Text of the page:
Hamburg News: Mr. Jung, how does the Hamburgische Investitions- und Förderbank (IFB Hamburg) support young, innovative companies from Hamburg?
Jung: IFB’s core business is financial funding. But we also want to make a positive contribution to the development of the innovation climate. That’s why we work closely with start-up bodies such as the Startup-Dock at TUHH or the cluster organisation, nextMedia.Hamburg, the Hamburg Startups initiative and the chambers. Hamburg has the advantage of short paths and people in the start-up scene are well connected with each other. That’s how our work in the Hamburg Innovation Summit came about where we are bringing agile and dynamic start-ups together with existing, innovative companies and show them new, hands-on technologies. We are expecting between 800 and 1,000 participants in the ZAL TechCenter and this would double the inflow over last year.
Hamburg News: Which financial means is IFB offering start-ups?
Jung: Our first funding programme is called “InnoRampUp” with which we can, in principle, support all kinds of innovations. We offer start-ups a maximum grant of EUR 150,000 for their business ideas. The funds can be granted as pre-seed financing in the first two years after founding or as seed money. Companies that are a bit farther along and can provide proof of concept or the first sales are offered equity capital with the innovation starters. We invest up to EUR 500,000 per financing round in technology-orientated companies that are at least six years old. Meanwhile, we have supported around 70 start-ups such as Sonormed with its tinnitus therapy app “Tinnitracks” or the “Familie” family app with these two programmes.
Hamburg News: Are you planning more funding programmes in future?
Jung: After the early financing phase, in our experience financial gaps occur repeatedly in the growth phase. They have to be covered through other programmes. We wish to launch the “Hamburg Credit Innovative” this summer. Companies can then avail of up to EUR 1.5 million in loans. In reference to highly scalable business models that are unsuitable for this kind of funding, we are presently examining a so-called innovation growth fund at the request of parliament. The city of Hamburg will contribute EUR 10 million in capital and EUR 90 million will come from private investors.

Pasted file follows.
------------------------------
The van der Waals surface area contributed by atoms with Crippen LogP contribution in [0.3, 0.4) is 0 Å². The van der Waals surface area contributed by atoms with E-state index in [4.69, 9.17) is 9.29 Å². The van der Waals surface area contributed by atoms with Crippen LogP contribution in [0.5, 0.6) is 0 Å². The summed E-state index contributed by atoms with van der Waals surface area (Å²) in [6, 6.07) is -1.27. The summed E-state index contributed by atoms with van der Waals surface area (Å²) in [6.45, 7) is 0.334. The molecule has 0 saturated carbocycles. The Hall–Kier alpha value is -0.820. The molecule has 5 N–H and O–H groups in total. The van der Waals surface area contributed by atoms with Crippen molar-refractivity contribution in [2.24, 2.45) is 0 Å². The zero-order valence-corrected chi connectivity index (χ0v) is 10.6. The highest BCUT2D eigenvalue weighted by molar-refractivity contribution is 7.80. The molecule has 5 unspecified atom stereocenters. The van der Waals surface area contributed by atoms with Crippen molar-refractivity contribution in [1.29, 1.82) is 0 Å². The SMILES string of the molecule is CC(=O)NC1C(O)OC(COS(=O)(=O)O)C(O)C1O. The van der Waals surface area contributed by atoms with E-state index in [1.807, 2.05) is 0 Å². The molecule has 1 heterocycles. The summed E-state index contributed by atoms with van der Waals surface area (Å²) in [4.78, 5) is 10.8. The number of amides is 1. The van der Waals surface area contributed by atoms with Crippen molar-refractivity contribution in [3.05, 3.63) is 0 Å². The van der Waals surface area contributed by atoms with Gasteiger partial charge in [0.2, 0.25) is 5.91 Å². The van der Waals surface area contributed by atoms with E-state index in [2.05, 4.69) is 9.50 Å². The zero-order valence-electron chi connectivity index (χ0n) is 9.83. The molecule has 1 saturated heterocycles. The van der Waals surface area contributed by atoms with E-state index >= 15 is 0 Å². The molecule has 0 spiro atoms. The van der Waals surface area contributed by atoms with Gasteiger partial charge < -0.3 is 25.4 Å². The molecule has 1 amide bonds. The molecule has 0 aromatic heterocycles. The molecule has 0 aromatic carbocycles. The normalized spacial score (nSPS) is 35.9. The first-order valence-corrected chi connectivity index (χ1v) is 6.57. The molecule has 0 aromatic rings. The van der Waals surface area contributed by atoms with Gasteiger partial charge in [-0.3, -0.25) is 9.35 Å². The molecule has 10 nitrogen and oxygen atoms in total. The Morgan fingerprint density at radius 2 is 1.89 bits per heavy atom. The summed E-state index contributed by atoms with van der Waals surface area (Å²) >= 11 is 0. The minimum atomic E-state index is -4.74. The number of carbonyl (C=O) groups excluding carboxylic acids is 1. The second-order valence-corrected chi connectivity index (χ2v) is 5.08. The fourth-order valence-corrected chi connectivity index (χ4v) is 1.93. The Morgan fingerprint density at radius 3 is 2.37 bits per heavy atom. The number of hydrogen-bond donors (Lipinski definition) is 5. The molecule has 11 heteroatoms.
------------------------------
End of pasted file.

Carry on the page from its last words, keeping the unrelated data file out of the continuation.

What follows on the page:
Hamburg News: Hamburg’s importance to Europe and the region is being celebrated at present. Can you outline the EU’s role in promoting start-ups in Hamburg?
Jung: We examine whether European funds are available for our funding programmes and whether they can be used sensibly – and not least to spare the city of Hamburg’s budget. We have integrated ERDF funds in the innovation starter funds. That means we will have a volume of EUR 25.4 million from the latest European Investment Fund. We will receive funds for the first time from the Juncker plan, the European Commission’s investment offensive, and use them for Hamburg. We will also examine the use of innovation growth funds to see whether European funds can be integrated therein.